Sunday, November 2, 2008
In-Progress From Texas: Sprint Cup Series on ABC
Three races to go and this may be the one that confirms Jimmie Johnson as the 2008 champ. The ESPN on ABC bunch is going to be facing a very high-speed track with multiple grooves and lots of fast-paced racing.
Allen Bestwick will start the show at 3PM ET with NASCAR Countdown. Bestwick will be joined by Rusty Wallace and Brad Daugherty. There have already been two races at TMS this weekend so it will be interesting to see if Countdown chooses to show Nationwide and Truck Series highlights.
The knock on the ESPN production team is that this stretch has been "all Chasers all the time" since the final ten races began. Today may be the litmus test of that theory as Johnson is in position to lock things up with a strong performance. Keep an eye on the topics discussed in the pre-race show and which drivers and personalities are interviewed or profiled.
Once the race coverage begins at 3:30PM, Dr. Jerry Punch will have 17 minutes before the teams take the green flag. Dale Jarrett and Andy Petree will join Punch to call the event. On Saturday afternoon, this trio handled the Nationwide Series race and ran out of gas long before the cars on the track.
This is the second season of NASCAR on ESPN and the network is looking like a group of outsiders. Racing action on the track is now pushed aside for Chase-driven coverage. Interviews and features are all about Johnson, Carl Edwards and Greg Biffle. Perhaps, there might be a Jeff Gordon soundbite thrown-in for old times sake.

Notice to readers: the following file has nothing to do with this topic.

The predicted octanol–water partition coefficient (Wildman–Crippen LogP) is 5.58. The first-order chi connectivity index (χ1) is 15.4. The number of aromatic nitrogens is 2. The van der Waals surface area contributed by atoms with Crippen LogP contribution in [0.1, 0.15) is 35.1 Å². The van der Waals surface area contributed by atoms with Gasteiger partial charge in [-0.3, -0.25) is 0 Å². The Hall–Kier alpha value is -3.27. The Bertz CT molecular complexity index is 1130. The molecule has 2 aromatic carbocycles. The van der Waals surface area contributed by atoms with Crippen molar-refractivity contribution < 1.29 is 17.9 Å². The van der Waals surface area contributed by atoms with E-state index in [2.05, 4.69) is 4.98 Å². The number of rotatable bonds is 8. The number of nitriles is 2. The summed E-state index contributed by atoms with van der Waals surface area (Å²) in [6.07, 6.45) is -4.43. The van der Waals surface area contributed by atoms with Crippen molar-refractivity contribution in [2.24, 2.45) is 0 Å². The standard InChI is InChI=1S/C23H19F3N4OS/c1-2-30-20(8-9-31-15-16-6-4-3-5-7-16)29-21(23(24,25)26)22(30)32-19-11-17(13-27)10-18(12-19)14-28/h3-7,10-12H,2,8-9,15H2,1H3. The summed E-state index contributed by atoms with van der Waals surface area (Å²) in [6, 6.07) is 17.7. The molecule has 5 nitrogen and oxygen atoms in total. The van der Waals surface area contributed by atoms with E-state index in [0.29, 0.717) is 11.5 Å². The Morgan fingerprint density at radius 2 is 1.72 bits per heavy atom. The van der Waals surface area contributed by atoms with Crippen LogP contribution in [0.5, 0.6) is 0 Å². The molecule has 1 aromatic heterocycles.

It seems as if the reality of this bad coverage has put the ESPN group into some kind of denial. Unfortunately, anger is not going to solve the problem of never telling the story of what is happening on the track beyond the first five cars and the Chasers.
Even in the Nationwide Series race on Saturday, the ESPN crew could never pull-off a full field rundown and struggled to keep viewers understanding who was where and why. Today, with the double agenda of the racers and the Chasers running side-by-side that challenge will only be much more difficult.
Jarrett and Petree are again going to be asked to carry a significant portion of the play-by-play load as Punch has relegated himself to repeating car numbers, driver names and the most basic of information. It is only when he is sending the network to commercial break or reading a scripted promo that Punch regains the excitement that fans used to know from his NASCAR days in the 1980's and 90's.
The ESPN pit reporters are going to have to be ready to deal with a wide variety of issues. This is the time of the season where the casual words and happy chats are over. Tight tempers and drivers fighting for jobs will dominate the agenda in Texas. One too many questions from a pit reporter may result in some rough answers.
With only Phoenix and Homestead left to go, this Texas race is going to be the last truly high-speed and fast-paced live TV race for the NASCAR on ESPN team. A good broadcast will go a long way toward putting things right for next July when the group again takes over the Sprint Cup Series coverage.
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